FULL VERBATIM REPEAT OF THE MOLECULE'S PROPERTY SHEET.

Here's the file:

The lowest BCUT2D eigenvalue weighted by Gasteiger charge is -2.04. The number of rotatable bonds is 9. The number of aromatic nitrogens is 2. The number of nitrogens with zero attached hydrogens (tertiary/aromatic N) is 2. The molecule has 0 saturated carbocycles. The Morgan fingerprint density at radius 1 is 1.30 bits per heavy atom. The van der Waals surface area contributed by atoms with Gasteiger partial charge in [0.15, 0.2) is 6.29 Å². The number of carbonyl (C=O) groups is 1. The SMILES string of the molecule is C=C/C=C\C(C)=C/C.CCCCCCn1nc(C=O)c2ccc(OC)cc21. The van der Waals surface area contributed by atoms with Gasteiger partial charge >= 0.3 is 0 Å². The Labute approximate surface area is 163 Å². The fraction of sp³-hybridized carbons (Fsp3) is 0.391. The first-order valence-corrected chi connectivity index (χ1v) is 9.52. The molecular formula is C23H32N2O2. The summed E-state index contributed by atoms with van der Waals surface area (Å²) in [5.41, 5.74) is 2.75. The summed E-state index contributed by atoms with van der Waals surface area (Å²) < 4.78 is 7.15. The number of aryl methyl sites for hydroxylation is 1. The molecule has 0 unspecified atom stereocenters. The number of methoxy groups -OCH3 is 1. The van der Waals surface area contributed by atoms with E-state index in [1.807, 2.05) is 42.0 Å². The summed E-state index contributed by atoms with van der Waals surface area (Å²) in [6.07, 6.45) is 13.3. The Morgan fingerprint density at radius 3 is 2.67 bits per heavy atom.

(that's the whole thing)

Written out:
The lowest BCUT2D eigenvalue weighted by Gasteiger charge is -2.04. The number of rotatable bonds is 9. The number of aromatic nitrogens is 2. The number of nitrogens with zero attached hydrogens (tertiary/aromatic N) is 2. The molecule has 0 saturated carbocycles. The Morgan fingerprint density at radius 1 is 1.30 bits per heavy atom. The van der Waals surface area contributed by atoms with Gasteiger partial charge in [0.15, 0.2) is 6.29 Å². The number of carbonyl (C=O) groups is 1. The SMILES string of the molecule is C=C/C=C\C(C)=C/C.CCCCCCn1nc(C=O)c2ccc(OC)cc21. The van der Waals surface area contributed by atoms with Gasteiger partial charge >= 0.3 is 0 Å². The Labute approximate surface area is 163 Å². The fraction of sp³-hybridized carbons (Fsp3) is 0.391. The first-order valence-corrected chi connectivity index (χ1v) is 9.52. The molecular formula is C23H32N2O2. The summed E-state index contributed by atoms with van der Waals surface area (Å²) in [5.41, 5.74) is 2.75. The summed E-state index contributed by atoms with van der Waals surface area (Å²) < 4.78 is 7.15. The number of aryl methyl sites for hydroxylation is 1. The molecule has 0 unspecified atom stereocenters. The number of methoxy groups -OCH3 is 1. The van der Waals surface area contributed by atoms with E-state index in [1.807, 2.05) is 42.0 Å². The summed E-state index contributed by atoms with van der Waals surface area (Å²) in [6.07, 6.45) is 13.3. The Morgan fingerprint density at radius 3 is 2.67 bits per heavy atom.